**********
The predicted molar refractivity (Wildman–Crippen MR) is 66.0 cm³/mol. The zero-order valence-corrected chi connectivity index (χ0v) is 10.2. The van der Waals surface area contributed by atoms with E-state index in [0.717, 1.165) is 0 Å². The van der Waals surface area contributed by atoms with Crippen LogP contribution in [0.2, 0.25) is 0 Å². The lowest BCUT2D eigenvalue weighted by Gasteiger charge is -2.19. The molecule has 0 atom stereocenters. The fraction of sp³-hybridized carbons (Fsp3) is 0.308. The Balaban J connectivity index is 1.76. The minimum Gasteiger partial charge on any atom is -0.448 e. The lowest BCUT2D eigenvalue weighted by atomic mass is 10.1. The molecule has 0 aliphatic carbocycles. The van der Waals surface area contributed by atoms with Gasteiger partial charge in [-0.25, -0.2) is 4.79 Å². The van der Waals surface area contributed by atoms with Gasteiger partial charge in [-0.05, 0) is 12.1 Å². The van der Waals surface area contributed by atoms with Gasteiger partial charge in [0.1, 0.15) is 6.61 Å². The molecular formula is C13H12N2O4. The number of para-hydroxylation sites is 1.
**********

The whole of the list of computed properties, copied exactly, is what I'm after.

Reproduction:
The predicted molar refractivity (Wildman–Crippen MR) is 66.0 cm³/mol. The zero-order valence-corrected chi connectivity index (χ0v) is 10.2. The van der Waals surface area contributed by atoms with E-state index in [0.717, 1.165) is 0 Å². The van der Waals surface area contributed by atoms with Crippen LogP contribution in [0.2, 0.25) is 0 Å². The lowest BCUT2D eigenvalue weighted by Gasteiger charge is -2.19. The molecule has 0 atom stereocenters. The fraction of sp³-hybridized carbons (Fsp3) is 0.308. The Balaban J connectivity index is 1.76. The minimum Gasteiger partial charge on any atom is -0.448 e. The lowest BCUT2D eigenvalue weighted by atomic mass is 10.1. The molecule has 0 aliphatic carbocycles. The van der Waals surface area contributed by atoms with Gasteiger partial charge in [-0.25, -0.2) is 4.79 Å². The van der Waals surface area contributed by atoms with Gasteiger partial charge in [-0.05, 0) is 12.1 Å². The van der Waals surface area contributed by atoms with Gasteiger partial charge in [0.1, 0.15) is 6.61 Å². The molecular formula is C13H12N2O4. The number of para-hydroxylation sites is 1.